O Ya: Perfection and simplicity

By Oscar Wong

 

For a foodie like me, there’s no denying the temptation of finding out what the hype around O Ya is all about. From being named the best restaurant in the United States, having one of the best chefs in America, to the world’s 10 best restaurants, it sounds like O Ya has it all, but does it really?

Years ago, I had a chance to dine at Nobu in Manhattan. I had high expectations about such a prestigious fine dining restaurant that everyone buzzed about. However, my expectations soon turned into huge disappointment after I tasted the food. It was mediocre at best and was an utter disgrace to a restaurant that bragged itself as one of the best in the world. Honestly, food from my own kitchen tasted better.

Chilled Maine lobster salad from O Ya. (Image courtesy of Oscar Wong.)

Chilled Maine lobster salad from O Ya. (Image courtesy of Oscar Wong.)

I went into O Ya with big expectations, delighted with everything I tasted. Ingredients were fresh and they all tasted as good as they looked. I had the opportunity to try the 17-course meal, which had 14 pieces of nigiri, one salad, one vegetable dish, and one Japanese Wagyu beef dish.

While I did devour all 17 dishes, here are some of the highlights:

• Kumamoto Oyster with watermelon pearls, cucumber mignonette: This one is a mouthwatering starter. The refreshing water melon pearls and cucumber mignonette enhanced the light creaminess of the Kumamoto Oyster and they were a perfect combo.

Kumamoto Oyster with watermelon pearls, cucumber mignonette. (Image courtesy of Oscar Wong.) 日本熊本生蠔搭配西瓜球以及青瓜。(圖片來自Oscar Wong。)

Kumamoto Oyster with watermelon pearls, cucumber mignonette. (Image courtesy of Oscar Wong.)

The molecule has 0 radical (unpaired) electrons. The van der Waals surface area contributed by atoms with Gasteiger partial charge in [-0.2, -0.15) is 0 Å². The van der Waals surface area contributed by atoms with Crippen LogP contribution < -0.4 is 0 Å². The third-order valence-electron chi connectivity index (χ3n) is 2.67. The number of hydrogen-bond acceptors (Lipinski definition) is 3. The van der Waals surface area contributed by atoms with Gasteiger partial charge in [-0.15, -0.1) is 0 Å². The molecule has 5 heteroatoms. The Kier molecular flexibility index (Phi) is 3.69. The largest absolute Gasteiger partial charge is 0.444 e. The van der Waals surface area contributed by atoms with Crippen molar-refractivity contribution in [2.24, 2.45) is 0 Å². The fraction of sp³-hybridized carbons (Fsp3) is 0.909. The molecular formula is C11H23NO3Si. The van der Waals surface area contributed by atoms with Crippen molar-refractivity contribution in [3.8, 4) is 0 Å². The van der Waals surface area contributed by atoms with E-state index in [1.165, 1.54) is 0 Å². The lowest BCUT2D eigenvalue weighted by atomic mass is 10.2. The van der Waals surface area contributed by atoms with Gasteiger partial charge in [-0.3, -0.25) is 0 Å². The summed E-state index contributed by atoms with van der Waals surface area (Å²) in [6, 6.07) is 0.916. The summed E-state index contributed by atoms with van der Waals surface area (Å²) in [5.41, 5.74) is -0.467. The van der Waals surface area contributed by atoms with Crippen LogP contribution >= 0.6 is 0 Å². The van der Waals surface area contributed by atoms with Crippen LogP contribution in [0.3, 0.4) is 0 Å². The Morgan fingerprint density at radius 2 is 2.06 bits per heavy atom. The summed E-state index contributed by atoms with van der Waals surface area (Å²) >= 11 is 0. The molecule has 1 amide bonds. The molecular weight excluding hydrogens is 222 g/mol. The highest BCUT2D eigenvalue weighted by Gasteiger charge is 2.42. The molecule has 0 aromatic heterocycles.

• Fried Kumamoto oyster with yuzu kosho aioli, and squid bubble: This oyster dish was visually pleasing with squid ink bubble on top and provides slight saltiness to the creamy fried oyster.

Fried Kumamoto oyster with yuzu kosho aioli, and squid bubble. (Image courtesy of Oscar Wong.) 炒日本熊本生蠔搭配柚子蛋黃醬以及墨魚泡。(圖片來自Oscar Wong。)

Fried Kumamoto oyster with yuzu kosho aioli, and squid bubble. (Image courtesy of Oscar Wong.)

• Chilled Maine lobster salad with avocado, creamy yuzu dressing, micro greens, cucumber gelee: One of the best dishes on the menu. The lobster was poached perfectly and chilled to retain its tenderness.

• Hamachi veit mignonette, Thai basil and shallot: Such a simple dish but the complexity of its flavor just burst in your mouth.

Hamachi veit mignonette搭配泰國羅勒以及青蔥。(圖片來自Oscar Wong。) Hamachi veit mignonette, Thai basil and shallot. (Image courtesy of Oscar Wong.)

Hamachi veit mignonette, Thai basil and shallot. (Image courtesy of Oscar Wong.)

• Foie Gras with balsamic chocolate kabayaki, claudio corallo raisin coca pulp, and sip of aged sake: The heaviest dish and also the last of the 17 courses. The richness of foie gras seared perfectly, combined with slightly bitter balsamic chocolate kabayaki, was the best possible finale for the entire meal.

Overall I was pleased with the food that I tasted; it certainly lived up to my expectations if not more. The food was fabulous, tasty and exquisite. Every staffer I encountered was attentive, friendly and personable. The price is high but well worth it for experience you can’t find elsewhere. If you want perfection, look nowhere else, because O Ya really does have it all!

O Ya
9 East Street
Boston, MA 02111
(617) 654-9900

This post is also available in: Chinese

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